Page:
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Frank K. M. Rehn Galleries  Search this
Bartlett, Frederic Clay, 1873-1953  Search this
Bellows, George, 1882-1925  Search this
Brook, Alexander, 1898-1980  Search this
Burchfield, Charles Ephraim, 1893-1967  Search this
Chappell, Warren, 1904-  Search this
Clancy, John C., 1897-1981  Search this
Coleman, Glenn O., 1887-1932  Search this
Cook, Howard Norton, 1901-1980  Search this
Cuthbert, Virginia, 1908-2001  Search this
Dasburg, Andrew, 1887-1979  Search this
Gellatly, John, 1853-1931  Search this
Hawthorne, Charles Webster, 1872-1930  Search this
Henri, Robert, 1865-1929  Search this
Hopper, Edward, 1882-1967  Search this
Hopper, Jo N. (Josephine Nivison), 1883-1968  Search this
James, Alexander, 1890-1946  Search this
Kroll, Leon, 1884-1974  Search this
Luks, George Benjamin, 1867-1933  Search this
Mangravite, Peppino, 1896-  Search this
Marsh, Felicia Meyer, 1912-1978  Search this
Marsh, Reginald, 1898-1954  Search this
McFee, Henry Lee, 1886-1953  Search this
Melchers, Gari, 1860-1932  Search this
Orton, J. Robert  Search this
Pepper, Charles Hovey, 1864-1950  Search this
Phillips, Duncan, 1886-1966  Search this
Poor, Henry Varnum, 1887-1970  Search this
Russo, Alexander  Search this
Spalding, John T.  Search this
Sparhawk-Jones, Elizabeth, 1885-1968  Search this
Speicher, Eugene Edward, 1883-1962  Search this
Spruance, Benton, 1904-1967  Search this
Strater, Henry, 1896-  Search this
Tucker, Allen, 1866-1939  Search this
Tucker, Richard Derby, 1903-  Search this
Winters, Denny Sonke, 1907-1985  Search this
Young, Mahonri Mackintosh, 1877-1957  Search this
21.8 Linear feet
Collection descriptions
Archival materials
bulk 1919-1968
The Frank K. M. Rehn Galleries records measure 21.8 linear feet and are dated 1858-1969 (bulk 1919-1968). The records consist mainly of business correspondence with collectors, artists, museums and arts organizations, colleagues, and others. A small amount of Frank K. M. Rehns personal correspondence and a few stray personal papers of individual artists are interfiled. Also included are financial records, scrapbooks, printed matter, miscellaneous records, and photographs documenting most of the history of a highly regarded New York City art gallery devoted to American painting.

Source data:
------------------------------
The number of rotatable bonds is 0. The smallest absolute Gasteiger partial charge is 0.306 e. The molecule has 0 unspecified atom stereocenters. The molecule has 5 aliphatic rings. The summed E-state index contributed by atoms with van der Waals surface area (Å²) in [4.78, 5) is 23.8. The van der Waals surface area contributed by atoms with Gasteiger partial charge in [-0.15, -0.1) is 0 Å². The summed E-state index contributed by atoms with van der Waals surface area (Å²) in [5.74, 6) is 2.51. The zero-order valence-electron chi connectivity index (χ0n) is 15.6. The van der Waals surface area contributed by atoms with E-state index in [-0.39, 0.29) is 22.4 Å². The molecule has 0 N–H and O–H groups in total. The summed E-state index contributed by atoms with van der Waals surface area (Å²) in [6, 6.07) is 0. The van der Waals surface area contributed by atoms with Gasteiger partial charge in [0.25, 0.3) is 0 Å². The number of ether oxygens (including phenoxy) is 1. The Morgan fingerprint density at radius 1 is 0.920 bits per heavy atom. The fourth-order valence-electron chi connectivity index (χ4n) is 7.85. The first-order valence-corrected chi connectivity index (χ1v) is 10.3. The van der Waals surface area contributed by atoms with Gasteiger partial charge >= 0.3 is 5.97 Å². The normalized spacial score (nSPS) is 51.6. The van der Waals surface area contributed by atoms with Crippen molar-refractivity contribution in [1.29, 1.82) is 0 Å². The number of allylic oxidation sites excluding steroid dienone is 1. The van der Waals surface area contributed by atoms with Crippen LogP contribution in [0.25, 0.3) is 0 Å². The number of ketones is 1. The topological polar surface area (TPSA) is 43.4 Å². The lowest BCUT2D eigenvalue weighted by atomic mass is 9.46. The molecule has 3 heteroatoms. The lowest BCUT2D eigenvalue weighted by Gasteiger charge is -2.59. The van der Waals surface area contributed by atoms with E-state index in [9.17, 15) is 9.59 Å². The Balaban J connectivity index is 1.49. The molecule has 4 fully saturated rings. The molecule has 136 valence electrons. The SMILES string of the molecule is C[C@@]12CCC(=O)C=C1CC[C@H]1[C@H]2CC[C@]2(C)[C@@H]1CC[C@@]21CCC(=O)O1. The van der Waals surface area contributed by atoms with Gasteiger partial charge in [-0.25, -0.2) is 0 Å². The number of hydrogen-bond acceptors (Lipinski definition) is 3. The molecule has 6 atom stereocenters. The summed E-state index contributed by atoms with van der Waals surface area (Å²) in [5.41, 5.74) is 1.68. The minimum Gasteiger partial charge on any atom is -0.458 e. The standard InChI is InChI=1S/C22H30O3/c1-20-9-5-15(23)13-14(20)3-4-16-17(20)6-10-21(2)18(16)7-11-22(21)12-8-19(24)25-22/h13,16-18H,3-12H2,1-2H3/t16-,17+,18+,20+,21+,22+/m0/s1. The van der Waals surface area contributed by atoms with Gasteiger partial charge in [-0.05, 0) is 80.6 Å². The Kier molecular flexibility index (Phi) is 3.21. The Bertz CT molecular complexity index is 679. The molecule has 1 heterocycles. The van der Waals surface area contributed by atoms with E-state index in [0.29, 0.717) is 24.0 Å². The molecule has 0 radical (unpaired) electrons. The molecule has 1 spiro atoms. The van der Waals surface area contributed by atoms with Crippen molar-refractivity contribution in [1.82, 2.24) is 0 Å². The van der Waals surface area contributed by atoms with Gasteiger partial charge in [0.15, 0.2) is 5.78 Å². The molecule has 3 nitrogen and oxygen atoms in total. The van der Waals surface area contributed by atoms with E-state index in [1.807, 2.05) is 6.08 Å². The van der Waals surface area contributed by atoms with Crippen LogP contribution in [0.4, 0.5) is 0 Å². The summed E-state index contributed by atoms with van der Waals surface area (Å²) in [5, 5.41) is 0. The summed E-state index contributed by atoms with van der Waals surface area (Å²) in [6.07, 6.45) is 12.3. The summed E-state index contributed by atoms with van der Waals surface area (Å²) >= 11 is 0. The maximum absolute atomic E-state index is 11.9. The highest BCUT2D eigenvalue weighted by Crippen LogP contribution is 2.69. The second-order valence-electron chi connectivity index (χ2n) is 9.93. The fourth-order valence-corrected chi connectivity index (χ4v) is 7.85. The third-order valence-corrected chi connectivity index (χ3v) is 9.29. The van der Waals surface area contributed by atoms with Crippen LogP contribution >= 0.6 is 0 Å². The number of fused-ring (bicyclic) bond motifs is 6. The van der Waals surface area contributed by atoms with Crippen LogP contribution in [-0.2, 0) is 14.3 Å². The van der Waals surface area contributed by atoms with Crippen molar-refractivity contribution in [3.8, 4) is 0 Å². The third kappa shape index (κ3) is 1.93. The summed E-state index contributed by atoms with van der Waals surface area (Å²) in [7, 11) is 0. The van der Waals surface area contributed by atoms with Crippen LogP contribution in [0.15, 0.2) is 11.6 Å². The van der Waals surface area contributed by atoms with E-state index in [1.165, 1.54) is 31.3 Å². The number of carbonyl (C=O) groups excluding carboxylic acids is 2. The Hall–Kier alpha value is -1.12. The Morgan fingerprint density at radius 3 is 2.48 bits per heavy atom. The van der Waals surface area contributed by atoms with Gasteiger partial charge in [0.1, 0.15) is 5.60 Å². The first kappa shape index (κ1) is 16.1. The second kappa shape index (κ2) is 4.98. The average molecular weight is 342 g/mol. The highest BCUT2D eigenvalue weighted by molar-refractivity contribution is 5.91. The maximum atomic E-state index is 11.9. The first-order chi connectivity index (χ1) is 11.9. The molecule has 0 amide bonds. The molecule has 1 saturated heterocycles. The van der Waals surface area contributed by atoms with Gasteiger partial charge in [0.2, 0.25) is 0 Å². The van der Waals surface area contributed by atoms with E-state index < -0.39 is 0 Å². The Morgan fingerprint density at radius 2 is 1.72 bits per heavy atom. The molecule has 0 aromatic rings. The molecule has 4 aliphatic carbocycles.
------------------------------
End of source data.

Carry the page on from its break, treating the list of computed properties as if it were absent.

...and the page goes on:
Scope and Content Note:
The Frank K. M. Rehn Galleries records measure 21.8 linear feet and are dated 1858-1969 (bulk 1919-1968). The records consist mainly of business correspondence with collectors, artists, museums and arts organizations, colleagues, and others. A small amount of Frank K. M. Rehn's personal correspondence and a few stray personal papers of individual artists are interfiled. Also included are financial records, scrapbooks, printed matter, miscellaneous records, and photographs documenting most of the history of a highly regarded New York art gallery devoted to American painting. Series 1: Correspondence contains correspondence with artists, museums and arts organizations, collectors, colleagues, and others documents the workings of Rehn Galleries from its earliest days through 1968. A small amount of Frank K. M. Rehn's personal correspondence and a few scattered personal papers of individual artists are interfiled with the business correspondence. Series 2: Financial Records includes banking, insurance, and investment records, tax returns and related documentation, miscellaneous financial records and paid bills. Among the insurance records are detailed monthly schedules listing paintings with titles, artists, and insurance values. Miscellaneous financial records include inventories of gallery stock, notes regarding business expenses and income, and receipt books recording incoming paintings. Also included are a small number of items concerning the personal business of Frank Rehn and John Clancy. Five volumes of Scrapbooks (Series 3) contain clippings and a small number of exhibition catalogs documenting the activities of Rehn Galleries and many of its associated artists. Additional Printed Matter in Series 4 includes material relating to Rehn Galleries and its artists, as well as publications produced by Rehn Galleries. General, art-related printed matter consists of articles, auction catalogs, advertisements, and publications of various museums, arts organizations, and schools. There is also material about artists not affiliated with Rehn Galleries. Additional printed items concern miscellaneous subjects that are not art-related. Series 5: Miscellaneous Records, includes artwork, lists and notes, and writings. Photographs in Series 6 are of people including artists represented by Rehn as well as several not affiliated with the gallery. Noticeably absent are likenesses of Frank Rehn and John Clancy. Photographs of works of art are by Rehn Galleries' artists and others. Reginald Marsh's photographs consist of family and personal photographs that were either given to Rehn Galleries or perhaps loaned for research use, and include views of Marsh from early childhood through later life, photographs of family and friends, and a small family album. Also included are photographs are of Marsh's childhood drawings.